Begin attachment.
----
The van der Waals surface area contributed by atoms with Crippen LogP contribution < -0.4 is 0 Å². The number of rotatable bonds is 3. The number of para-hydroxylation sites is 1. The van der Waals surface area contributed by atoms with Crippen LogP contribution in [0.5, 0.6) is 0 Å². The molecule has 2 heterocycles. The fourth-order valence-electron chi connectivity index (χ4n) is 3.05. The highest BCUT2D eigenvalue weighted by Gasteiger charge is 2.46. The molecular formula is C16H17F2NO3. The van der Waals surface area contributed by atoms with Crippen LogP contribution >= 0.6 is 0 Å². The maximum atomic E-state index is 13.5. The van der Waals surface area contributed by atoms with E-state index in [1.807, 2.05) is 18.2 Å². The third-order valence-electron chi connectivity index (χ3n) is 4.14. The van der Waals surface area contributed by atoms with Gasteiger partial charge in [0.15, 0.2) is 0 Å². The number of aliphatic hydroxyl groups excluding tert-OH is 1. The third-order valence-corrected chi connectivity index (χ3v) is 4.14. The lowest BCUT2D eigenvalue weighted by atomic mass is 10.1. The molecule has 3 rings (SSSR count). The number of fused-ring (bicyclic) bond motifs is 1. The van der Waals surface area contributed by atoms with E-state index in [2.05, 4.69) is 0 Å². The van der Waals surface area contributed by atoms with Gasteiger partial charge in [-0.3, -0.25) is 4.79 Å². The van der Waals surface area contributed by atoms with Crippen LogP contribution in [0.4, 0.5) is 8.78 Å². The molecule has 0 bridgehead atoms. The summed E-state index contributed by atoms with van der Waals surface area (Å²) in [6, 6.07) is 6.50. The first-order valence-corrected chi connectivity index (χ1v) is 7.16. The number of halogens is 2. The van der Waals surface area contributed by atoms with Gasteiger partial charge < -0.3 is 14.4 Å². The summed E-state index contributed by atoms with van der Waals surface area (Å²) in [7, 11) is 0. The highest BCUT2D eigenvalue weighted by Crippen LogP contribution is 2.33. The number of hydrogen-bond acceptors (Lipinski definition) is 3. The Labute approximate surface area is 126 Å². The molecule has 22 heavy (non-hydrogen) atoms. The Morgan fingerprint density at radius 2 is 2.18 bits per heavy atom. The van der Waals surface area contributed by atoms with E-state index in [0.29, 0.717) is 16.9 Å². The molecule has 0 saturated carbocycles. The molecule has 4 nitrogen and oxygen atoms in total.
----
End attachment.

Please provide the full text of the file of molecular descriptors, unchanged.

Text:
The van der Waals surface area contributed by atoms with Crippen LogP contribution < -0.4 is 0 Å². The number of rotatable bonds is 3. The number of para-hydroxylation sites is 1. The van der Waals surface area contributed by atoms with Crippen LogP contribution in [0.5, 0.6) is 0 Å². The molecule has 2 heterocycles. The fourth-order valence-electron chi connectivity index (χ4n) is 3.05. The highest BCUT2D eigenvalue weighted by Gasteiger charge is 2.46. The molecular formula is C16H17F2NO3. The van der Waals surface area contributed by atoms with Crippen LogP contribution >= 0.6 is 0 Å². The maximum atomic E-state index is 13.5. The van der Waals surface area contributed by atoms with E-state index in [1.807, 2.05) is 18.2 Å². The third-order valence-electron chi connectivity index (χ3n) is 4.14. The van der Waals surface area contributed by atoms with Gasteiger partial charge in [0.15, 0.2) is 0 Å². The number of aliphatic hydroxyl groups excluding tert-OH is 1. The third-order valence-corrected chi connectivity index (χ3v) is 4.14. The lowest BCUT2D eigenvalue weighted by atomic mass is 10.1. The molecule has 3 rings (SSSR count). The number of fused-ring (bicyclic) bond motifs is 1. The van der Waals surface area contributed by atoms with E-state index in [2.05, 4.69) is 0 Å². The van der Waals surface area contributed by atoms with Gasteiger partial charge in [-0.3, -0.25) is 4.79 Å². The van der Waals surface area contributed by atoms with Crippen LogP contribution in [0.4, 0.5) is 8.78 Å². The molecule has 0 bridgehead atoms. The summed E-state index contributed by atoms with van der Waals surface area (Å²) in [6, 6.07) is 6.50. The first-order valence-corrected chi connectivity index (χ1v) is 7.16. The number of halogens is 2. The van der Waals surface area contributed by atoms with Gasteiger partial charge < -0.3 is 14.4 Å². The summed E-state index contributed by atoms with van der Waals surface area (Å²) in [7, 11) is 0. The highest BCUT2D eigenvalue weighted by Crippen LogP contribution is 2.33. The number of hydrogen-bond acceptors (Lipinski definition) is 3. The Labute approximate surface area is 126 Å². The molecule has 22 heavy (non-hydrogen) atoms. The Morgan fingerprint density at radius 2 is 2.18 bits per heavy atom. The van der Waals surface area contributed by atoms with E-state index in [0.29, 0.717) is 16.9 Å². The molecule has 0 saturated carbocycles. The molecule has 4 nitrogen and oxygen atoms in total.